This paper consists of three studies. The first study aimed to identify sub-types of students with learning disabilities in reading. Based on the dual-route model of reading, words may be read using either a lexical (words are recognized as wholes) or a sub-lexical (words are recognized through grapheme-phoneme correspondence) procedure. Castles and Coltheart (1993) provided evidence for the existence of these two mechanisms in English reading. They suggested that deficits in one and/or the other mechanism would lead to different patterns of reading disability. Surface dyslexia results from an impairment of the lexical procedure with an intact phonological route to reading. Phonological dyslexia results from a deficit in the grapheme-phoneme transformation mechanism. A higher percentage of surface dyslexia was identified in the present study. The aim of the second study was to analyze reading errors to support the existence of surface and phonological dyslexic patterns in Chinese reading. The results showed that students with surface dyslexic pattern made more phonological errors, whereas students with phonological dyslexic pattern made more semantic errors. These two studies indicate that students with learning disabilities could have different strengths and weaknesses and could have different preferences for recognizing Chinese characters and different responses to instructional methods. The third study was designed to test the effects of different teaching methods and different kinds of Chinese characters on students with learning disabilities. In general, the analytic method was found more effective for students with surface dyslexic pattern and the whole-word method for those with the phonological dyslexic pattern. The findings of this study showed the importance of identifying the strengths of the different sub-types of readers and the need to choose appropriate instructional methods accordingly.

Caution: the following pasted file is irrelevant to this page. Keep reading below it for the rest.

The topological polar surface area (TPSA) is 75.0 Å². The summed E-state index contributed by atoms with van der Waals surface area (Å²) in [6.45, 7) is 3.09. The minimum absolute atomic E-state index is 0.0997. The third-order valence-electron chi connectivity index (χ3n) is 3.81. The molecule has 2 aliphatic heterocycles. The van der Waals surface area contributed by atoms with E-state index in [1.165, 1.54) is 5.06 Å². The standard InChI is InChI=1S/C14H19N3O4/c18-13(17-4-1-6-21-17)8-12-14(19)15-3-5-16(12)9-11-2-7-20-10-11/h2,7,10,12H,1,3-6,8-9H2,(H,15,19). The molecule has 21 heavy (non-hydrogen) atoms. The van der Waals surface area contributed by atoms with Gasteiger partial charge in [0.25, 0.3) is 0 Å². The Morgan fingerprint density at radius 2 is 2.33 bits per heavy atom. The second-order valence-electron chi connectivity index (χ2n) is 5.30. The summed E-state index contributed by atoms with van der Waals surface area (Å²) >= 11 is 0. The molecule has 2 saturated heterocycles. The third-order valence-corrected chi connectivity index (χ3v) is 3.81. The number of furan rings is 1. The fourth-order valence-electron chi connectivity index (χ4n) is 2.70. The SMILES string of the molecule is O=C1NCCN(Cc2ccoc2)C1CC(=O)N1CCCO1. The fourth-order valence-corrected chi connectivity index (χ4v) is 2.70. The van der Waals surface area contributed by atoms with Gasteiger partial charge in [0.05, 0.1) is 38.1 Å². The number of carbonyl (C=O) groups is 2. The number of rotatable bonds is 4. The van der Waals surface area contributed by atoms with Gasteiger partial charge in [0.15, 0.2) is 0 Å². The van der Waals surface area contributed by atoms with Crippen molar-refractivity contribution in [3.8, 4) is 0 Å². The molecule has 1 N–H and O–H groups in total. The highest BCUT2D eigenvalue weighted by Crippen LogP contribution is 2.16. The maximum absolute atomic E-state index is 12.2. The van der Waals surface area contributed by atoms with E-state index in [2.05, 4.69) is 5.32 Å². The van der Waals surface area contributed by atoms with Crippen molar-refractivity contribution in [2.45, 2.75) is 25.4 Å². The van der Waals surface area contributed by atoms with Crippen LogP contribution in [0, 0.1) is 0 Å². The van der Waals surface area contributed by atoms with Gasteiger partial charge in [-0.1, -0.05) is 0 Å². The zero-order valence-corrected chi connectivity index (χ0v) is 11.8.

Reading and Writing – Springer Journals
Published: Jul 10, 2011
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